At The Motley Fool, we poke plenty of fun at Wall Street analysts and their endless cycle of upgrades, downgrades, and "initiating coverage at neutral." While the pinstripe-and-wingtip crowd is entitled to its opinions, we've got some pretty sharp stock pickers down here on Main Street, too. (And we're not always impressed with how Wall Street does its job.)
Given this, perhaps we shouldn't be giving virtual ink to "news" of analyst upgrades and downgrades. And we wouldn't -- if that were all we were doing. Fortunately, in "This Just In," we don't simply tell you what the analysts said. We also show you whether they know what they're talking about.
Fired up for steelmakers
Here we go again, folks. For months, we've been tracking Wall Street's headlong rush back into steel stocks, beginning with Deutsche Bank's recommendation to buy AK Steel (NYS: AKS) and U.S. Steel (NYS: X) this past summer on expectations of "steel price and demand inflection." Then a few months ago, Longbow Research joined the party, advising investors to add mini-mill operators Steel Dynamics (NAS: STLD) and Nucor (NYS: NUE) to their shopping lists. By October, the Street was in full-fledged bull-stampede mode. Ignoring warning signs contained in Alcoa's (NYS: AA) weak Q4 forecast, Dahlman Rose went all-in with a bet on the world's largest steelmaker -- ArcelorMittal (NYS: MT) .
And then the stampede screeched to a halt. In the waning weeks of October, we saw Wells Fargo take a far more nuanced view of the steel market -- praising Nucor as the best operator in a lousy industry, but panning AK Steel, Steel Dynamics, and U.S. Steel for their high costs and low prospects. Goldman Sachs even went so far as to suggest selling U.S. Steel.
What, a Fool may wonder, will it take to restart the next bull run in this industry?
How about the conversion of a steel skeptic? As I mentioned above, Wells Fargo was one of the first analysts to hop off the steel freight train in October. But last week, StreetInsider.com reported that Wells Fargo has changed its mind, and is now calling "all aboard" for a second round of steel industry optimism.
What inspired Wells' change of heart? StreetInsider doesn't know, and Wells isn't saying. (At least, not publicly.) Chances are, though, that this upgrade was inspired at least in part by AK's recent prediction of 3% steel shipment growth in Q4. And yet...3% sales growth isn't ordinarily something to crow about. Is it enough to justify buying AK today?
What the meaning of "is" is ...
I suspect it all depends on what you think "3%" growth means. Personally, I look at the number and read it as "weak." But steel bulls may look at the same number and call it "better than the 0.6% revenue growth that AK posted in Q3." They may even read 3% as confirmation that the long-awaited "inflection point" in steel demand -- first posited by Deutsche way back in June -- is now at hand.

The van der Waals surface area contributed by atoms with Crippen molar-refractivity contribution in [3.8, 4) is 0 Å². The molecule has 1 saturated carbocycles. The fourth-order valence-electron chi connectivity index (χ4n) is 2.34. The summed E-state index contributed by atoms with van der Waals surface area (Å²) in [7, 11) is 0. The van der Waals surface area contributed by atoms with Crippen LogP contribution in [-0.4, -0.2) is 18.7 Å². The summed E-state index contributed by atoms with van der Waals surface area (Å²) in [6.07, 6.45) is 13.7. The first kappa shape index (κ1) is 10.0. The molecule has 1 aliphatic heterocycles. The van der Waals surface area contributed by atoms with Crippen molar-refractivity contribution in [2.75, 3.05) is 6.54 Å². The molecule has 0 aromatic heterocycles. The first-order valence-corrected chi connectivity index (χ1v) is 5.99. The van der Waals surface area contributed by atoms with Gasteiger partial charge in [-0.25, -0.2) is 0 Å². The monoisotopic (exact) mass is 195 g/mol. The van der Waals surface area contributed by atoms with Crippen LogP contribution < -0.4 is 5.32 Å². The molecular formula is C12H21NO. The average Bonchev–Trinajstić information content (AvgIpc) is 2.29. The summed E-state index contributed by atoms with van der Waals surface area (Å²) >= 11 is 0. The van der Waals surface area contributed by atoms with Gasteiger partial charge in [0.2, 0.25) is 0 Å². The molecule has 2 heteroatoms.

Even if it is, though, I don't see any pressing need to rush right out and buy AK Steel today in anticipation of this "inflection." Remember, just a month ago Wells Fargo itself panned this company for its high cost structure and poor balance sheet. At $830 million in market cap, AK Steel carries a debt load bigger than the total value of its shares. It's unprofitable today, and valued at more than nine times projected profits for the year to come. Yet analysts who follow the stock believe AK will only grow its "profits" (you know, the ones it's not yet actually earning) at barely 4% per year over the next five years.
If you ask me, paying nine times still-imaginary earnings for 4% growth is a bit optimistic. At a minimum, I'd like to see proof that AK Steel can generate some honest-to-goodness free cash flow, much less GAAP earnings, before wandering into the bull-rushes on this one. (Which, by the way, is just one reason I prefer Nucor over AK Steel.)
But that's just my opinion. What do you think about AK Steel and its prospects? Tell us about it, on Motley Fool CAPS.
On the plus side, one thing AK Steel has going for it is a nice, respectable dividend yield of 2.7%. But even here, we see better opportunities available to dividend investors. Want to find out what they are? Read all about 'em in our new Fool report: "13 High-Yielding Stocks to Buy Today."
At the time thisarticle was published Fool contributorRich Smithdoes not own shares of, nor is he short, any company named above.You can find him on CAPS, publicly pontificating under the handleTMFDitty, where he's currently ranked No. 357 out of more than 180,000 members. The Motley Foolhas adisclosure policy.The Motley Fool owns shares of ArcelorMittal.Motley Fool newsletter serviceshave recommended buying shares of Nucor.We Fools may not all hold the same opinions, but we all believe thatconsidering a diverse range of insightsmakes us better investors.
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